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Unlocking protein potential in Ireland

TResearch Autumn

Teagasc researchers are exploring sustainable crop- and marine-based protein resources to create new opportunities for the agriculture and food sector in Ireland.

The Food Vision 2030 strategy aims to solidify Ireland as a world leader in sustainable food systems. At the heart of the strategy are four high-level missions:

  1. A climate smart, environmentally sustainable agri-food sector.
  2. Viable and resilient primary producers with enhanced wellbeing.
  3. Food which is safe, nutritious and appealing: trusted and valued at home and abroad.
  4. An innovative, competitive and resilient agri-food sector, driven by technology and talent.

To help embed the agri-food sector in a circular and regenerative Irish bio-economy, Teagasc has collaborated with University College Cork, National University of Ireland (NUI) Maynooth, NUI Galway, University of Limerick and Queen’s University Belfast in a multi-disciplinary project known as U-Protein.

U-Protein is led by Teagasc’s Mark Fenelon, Head of Food Research, and aims to unlock new sources of protein from crop and marine resources. The basis of the project is that Ireland’s natural resources can be diversified to develop alternative protein sources, create an informed and diverse agri-ecosystem and accelerate Ireland’s path to becoming a responsible global leader in the supply and knowledge of nutritious food solutions.

The overall objective of U-Protein is to identify and exploit existing and novel protein sources within the Irish agro-ecological system, in particular crop sources (grassland, cereals, legume, oilseed and niche crops) and the marine. Protein is the key driver of human health, growth and development, and by investigating compositional and functional properties of alternative proteins, U-Protein ultimately aims to deliver quality nutrition for consumers, while also supporting the competitiveness of the rural and coastal agri-economies.

Supporting Ireland in responsible food production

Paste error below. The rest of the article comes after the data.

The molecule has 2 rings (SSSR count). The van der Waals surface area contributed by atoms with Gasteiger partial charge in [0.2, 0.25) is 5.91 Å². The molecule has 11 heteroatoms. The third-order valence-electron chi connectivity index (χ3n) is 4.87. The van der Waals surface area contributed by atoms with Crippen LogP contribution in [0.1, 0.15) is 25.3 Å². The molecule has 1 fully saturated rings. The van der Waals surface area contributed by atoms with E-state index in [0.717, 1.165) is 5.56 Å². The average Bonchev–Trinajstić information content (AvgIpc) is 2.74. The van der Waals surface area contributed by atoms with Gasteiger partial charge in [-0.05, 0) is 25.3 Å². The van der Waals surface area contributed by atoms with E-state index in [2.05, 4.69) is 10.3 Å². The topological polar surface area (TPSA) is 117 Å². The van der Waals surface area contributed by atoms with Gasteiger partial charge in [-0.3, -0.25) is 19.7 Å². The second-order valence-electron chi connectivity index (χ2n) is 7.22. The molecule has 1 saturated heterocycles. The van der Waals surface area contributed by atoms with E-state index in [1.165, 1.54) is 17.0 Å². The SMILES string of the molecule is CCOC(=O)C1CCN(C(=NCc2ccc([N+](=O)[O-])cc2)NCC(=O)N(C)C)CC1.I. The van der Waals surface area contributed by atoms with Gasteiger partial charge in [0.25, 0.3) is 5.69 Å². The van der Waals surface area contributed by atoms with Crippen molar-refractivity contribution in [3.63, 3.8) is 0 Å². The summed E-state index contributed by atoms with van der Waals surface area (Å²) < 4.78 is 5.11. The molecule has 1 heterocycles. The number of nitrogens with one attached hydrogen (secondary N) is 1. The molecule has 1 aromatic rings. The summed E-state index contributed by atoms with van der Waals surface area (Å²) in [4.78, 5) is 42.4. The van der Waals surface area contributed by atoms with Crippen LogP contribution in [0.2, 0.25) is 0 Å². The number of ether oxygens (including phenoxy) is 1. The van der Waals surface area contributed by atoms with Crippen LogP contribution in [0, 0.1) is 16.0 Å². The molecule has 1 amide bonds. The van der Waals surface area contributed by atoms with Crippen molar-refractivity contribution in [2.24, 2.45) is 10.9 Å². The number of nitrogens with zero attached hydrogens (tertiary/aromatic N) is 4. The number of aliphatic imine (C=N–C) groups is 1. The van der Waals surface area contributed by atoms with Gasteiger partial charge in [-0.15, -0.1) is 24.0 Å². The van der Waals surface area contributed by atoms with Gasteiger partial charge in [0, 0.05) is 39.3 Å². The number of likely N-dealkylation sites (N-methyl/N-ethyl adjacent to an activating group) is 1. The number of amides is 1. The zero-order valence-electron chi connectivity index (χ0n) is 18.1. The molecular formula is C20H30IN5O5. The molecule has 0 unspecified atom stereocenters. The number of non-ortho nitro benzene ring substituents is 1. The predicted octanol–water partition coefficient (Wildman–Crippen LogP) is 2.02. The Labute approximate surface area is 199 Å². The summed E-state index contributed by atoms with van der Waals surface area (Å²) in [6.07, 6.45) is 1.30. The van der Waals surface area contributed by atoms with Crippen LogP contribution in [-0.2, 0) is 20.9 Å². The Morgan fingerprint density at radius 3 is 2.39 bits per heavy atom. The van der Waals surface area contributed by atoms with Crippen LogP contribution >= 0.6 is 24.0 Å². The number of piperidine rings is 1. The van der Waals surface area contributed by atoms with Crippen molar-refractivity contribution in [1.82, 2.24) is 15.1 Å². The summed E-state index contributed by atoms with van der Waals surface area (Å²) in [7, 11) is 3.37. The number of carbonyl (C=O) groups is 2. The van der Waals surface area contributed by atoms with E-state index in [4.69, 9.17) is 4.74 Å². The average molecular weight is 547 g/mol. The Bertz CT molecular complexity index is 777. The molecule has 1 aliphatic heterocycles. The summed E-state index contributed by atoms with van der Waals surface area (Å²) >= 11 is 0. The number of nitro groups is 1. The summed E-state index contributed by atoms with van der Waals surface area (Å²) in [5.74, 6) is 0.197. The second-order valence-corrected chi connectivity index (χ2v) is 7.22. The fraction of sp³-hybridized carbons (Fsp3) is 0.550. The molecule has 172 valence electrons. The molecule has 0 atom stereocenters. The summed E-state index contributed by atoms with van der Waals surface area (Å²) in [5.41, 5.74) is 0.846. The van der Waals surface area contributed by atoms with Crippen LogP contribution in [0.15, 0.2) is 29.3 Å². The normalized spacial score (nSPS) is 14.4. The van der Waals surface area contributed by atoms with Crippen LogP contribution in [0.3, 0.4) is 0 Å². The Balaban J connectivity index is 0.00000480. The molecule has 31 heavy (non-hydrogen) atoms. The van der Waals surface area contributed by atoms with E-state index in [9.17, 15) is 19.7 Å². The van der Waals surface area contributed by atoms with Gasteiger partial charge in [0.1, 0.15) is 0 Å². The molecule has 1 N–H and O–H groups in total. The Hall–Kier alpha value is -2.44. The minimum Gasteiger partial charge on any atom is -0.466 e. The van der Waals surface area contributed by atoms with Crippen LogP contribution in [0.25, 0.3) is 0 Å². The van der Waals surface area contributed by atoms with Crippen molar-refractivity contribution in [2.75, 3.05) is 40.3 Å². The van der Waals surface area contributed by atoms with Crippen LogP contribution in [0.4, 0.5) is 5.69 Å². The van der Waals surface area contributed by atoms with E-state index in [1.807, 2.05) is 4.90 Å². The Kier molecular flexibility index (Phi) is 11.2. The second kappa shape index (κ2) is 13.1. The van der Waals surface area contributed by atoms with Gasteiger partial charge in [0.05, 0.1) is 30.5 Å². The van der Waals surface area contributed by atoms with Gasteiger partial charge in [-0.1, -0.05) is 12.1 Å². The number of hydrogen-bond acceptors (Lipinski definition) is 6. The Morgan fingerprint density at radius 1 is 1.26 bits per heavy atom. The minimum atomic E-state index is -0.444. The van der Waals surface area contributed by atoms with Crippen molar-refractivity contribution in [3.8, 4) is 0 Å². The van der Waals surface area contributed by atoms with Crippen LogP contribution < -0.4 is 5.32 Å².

Research on U-Protein spans the entire production process, including the identification and characterisation of proteins from crop grasses, forage and the marine, the processing and sustainability of these proteins, clinical studies and finally incorporation into a consumer product. The protein crops identified include faba beans, peas, lupins, tubers and three different marine sources.

Protein has been extracted from identified sources that are suitable for growth in Ireland. In some cases, more than 75% protein has been recovered. In support of the sustainable circular bio-economy, the residual biomass from these protein sources will be assessed for bioactive components or valorised to novel or renewable products.

U-Protein has the potential to create a new food enterprise that can co-exist with dairy, meat and cereal sectors. The project team are vastly experienced in meat, cereal, marine and dairy protein science, and the learnings from these areas will be applied within the project.

With its trans-disciplinary approach, combining the expertise of leaders in a number of research institutes with significant industry support, this project will support Ireland’s goal to become a global leader in responsible food production and address the critical unmet needs of the end users, most notably the agri-food industry and food consumers. 


The U-Protein project has received funding from the Department of Agriculture, Food and the Marine, under the Food Institutional Research Measure (grant number 2019PROG702).


Muireann Egan

Communications Officer

Teagasc Food Research Centre,
Moorepark, Co. Cork.


Sinéad Fitzsimons

U-Protein Project Manager

Teagasc Food Research Centre,
Moorepark, Co. Cork.


Mark Fenelon

Head of Teagasc Food Research

Teagasc Food Research Centre,
Moorepark, Co. Cork.